Birdsville, known as Diamantina Crossing before 1885, is a small town in the Australian outback with a population of around 100. Located on the edges of the Simpson and Sturt Stony deserts Birdsville is most famous for a horse racing event. Held every year on the first weekend of September since 1886 the races attract thousands of visitors and tourists. Birdsville is also a passing point for 4WD adventurers that cross “Big Red”, the first or last – depending on which direction you are travelling – of over a thousand dunes of the Simpson Desert.
In the morning we went to the local library, and then to The Birdsville Working Museum. The museum is a truly remarkable place. There are all kinds of old things on display: a collection of barb wire; advertisement posters; toys; medicines; 1956 Olympic Games memorabilia; booklets; tins; boxes; vehicles; carriages; farm equipment and implements; pictures; photographs and much more. At 9am, 11am and 3pm the owner John Menzies gives tours to visitors, showing things ordinary and extraordinary from the years past. John is a factual hands-on guy. He turns things on; lights up a carbide lamp; demonstrates rock crushers and water pumps in action; plays old records on a cardboard player and makes funny remarks about visitors.
After visiting the Working Museum we went to the Birdsville Bakery for tasty treats. The bakery is a modern civilized-looking place that at the same time does not have the “in your face” sentiment but rather feels charming and amiable. Inside the building there is a windmill decorated by some of the local aboriginal women.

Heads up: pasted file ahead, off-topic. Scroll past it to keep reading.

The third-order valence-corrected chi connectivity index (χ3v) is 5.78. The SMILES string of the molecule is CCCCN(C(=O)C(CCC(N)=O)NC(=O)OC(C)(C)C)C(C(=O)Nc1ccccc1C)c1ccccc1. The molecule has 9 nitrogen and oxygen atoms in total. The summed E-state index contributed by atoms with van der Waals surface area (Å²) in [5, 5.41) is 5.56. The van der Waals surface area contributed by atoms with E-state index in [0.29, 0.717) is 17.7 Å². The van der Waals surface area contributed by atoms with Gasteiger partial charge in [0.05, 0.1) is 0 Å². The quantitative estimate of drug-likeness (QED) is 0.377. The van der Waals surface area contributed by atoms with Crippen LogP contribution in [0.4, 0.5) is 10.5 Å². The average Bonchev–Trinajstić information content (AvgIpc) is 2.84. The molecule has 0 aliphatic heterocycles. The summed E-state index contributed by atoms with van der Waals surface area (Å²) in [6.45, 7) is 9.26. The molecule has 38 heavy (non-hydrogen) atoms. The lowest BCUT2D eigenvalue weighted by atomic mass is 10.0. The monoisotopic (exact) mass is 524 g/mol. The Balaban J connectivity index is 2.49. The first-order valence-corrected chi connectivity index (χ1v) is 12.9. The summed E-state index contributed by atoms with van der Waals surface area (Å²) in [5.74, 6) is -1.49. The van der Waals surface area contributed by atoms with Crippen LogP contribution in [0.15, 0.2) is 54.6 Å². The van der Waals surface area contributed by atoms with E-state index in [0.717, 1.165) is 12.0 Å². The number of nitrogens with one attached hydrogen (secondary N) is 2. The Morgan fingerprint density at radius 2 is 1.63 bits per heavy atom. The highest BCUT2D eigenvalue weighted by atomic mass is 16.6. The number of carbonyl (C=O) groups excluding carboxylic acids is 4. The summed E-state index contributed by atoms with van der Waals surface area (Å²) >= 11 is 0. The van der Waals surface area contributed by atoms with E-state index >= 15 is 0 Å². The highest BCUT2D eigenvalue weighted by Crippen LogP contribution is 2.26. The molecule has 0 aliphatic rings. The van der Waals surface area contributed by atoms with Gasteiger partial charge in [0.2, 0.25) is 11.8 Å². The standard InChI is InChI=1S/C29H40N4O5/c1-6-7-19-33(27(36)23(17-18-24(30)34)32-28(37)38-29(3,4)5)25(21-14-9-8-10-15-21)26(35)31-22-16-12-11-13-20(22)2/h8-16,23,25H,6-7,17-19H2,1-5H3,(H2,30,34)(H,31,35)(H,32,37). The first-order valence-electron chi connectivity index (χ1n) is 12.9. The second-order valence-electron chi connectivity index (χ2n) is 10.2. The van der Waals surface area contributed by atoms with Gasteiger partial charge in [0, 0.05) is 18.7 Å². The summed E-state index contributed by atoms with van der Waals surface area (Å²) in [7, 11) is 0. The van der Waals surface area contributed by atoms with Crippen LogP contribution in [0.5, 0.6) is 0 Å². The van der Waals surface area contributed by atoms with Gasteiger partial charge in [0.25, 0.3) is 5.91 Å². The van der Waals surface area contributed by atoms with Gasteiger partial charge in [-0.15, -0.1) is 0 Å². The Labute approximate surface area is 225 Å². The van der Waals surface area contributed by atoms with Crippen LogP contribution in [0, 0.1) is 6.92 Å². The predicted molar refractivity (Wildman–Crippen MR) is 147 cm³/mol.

It is time for us to leave Birdsville, we are not venturing any further into the outback, but retreating east, heading to the coast more than 1500 kilometres distant. However, do not think that we are not going to have any more fun – far from it! We stopped on the side of the road to check out abandoned vehicles, and also to squint at Mt. Henderson from the distance. Hard to see, but definitely there, Mt Henderson literally has a hole right through the top of it.
For the night we settled in the luxurious Cooper Cabins at Windorah. The local pub provided decent food, cold beer and good-natured entertainment of chatting with the friendly barmaid – who had just returned from studies in Norway and was working to save money for more travel – and some local and not so local dinkum Australian blokes. Who would have guessed that, “sitting on me arse and scratching it” was a respectful business activity in Aussie-land.
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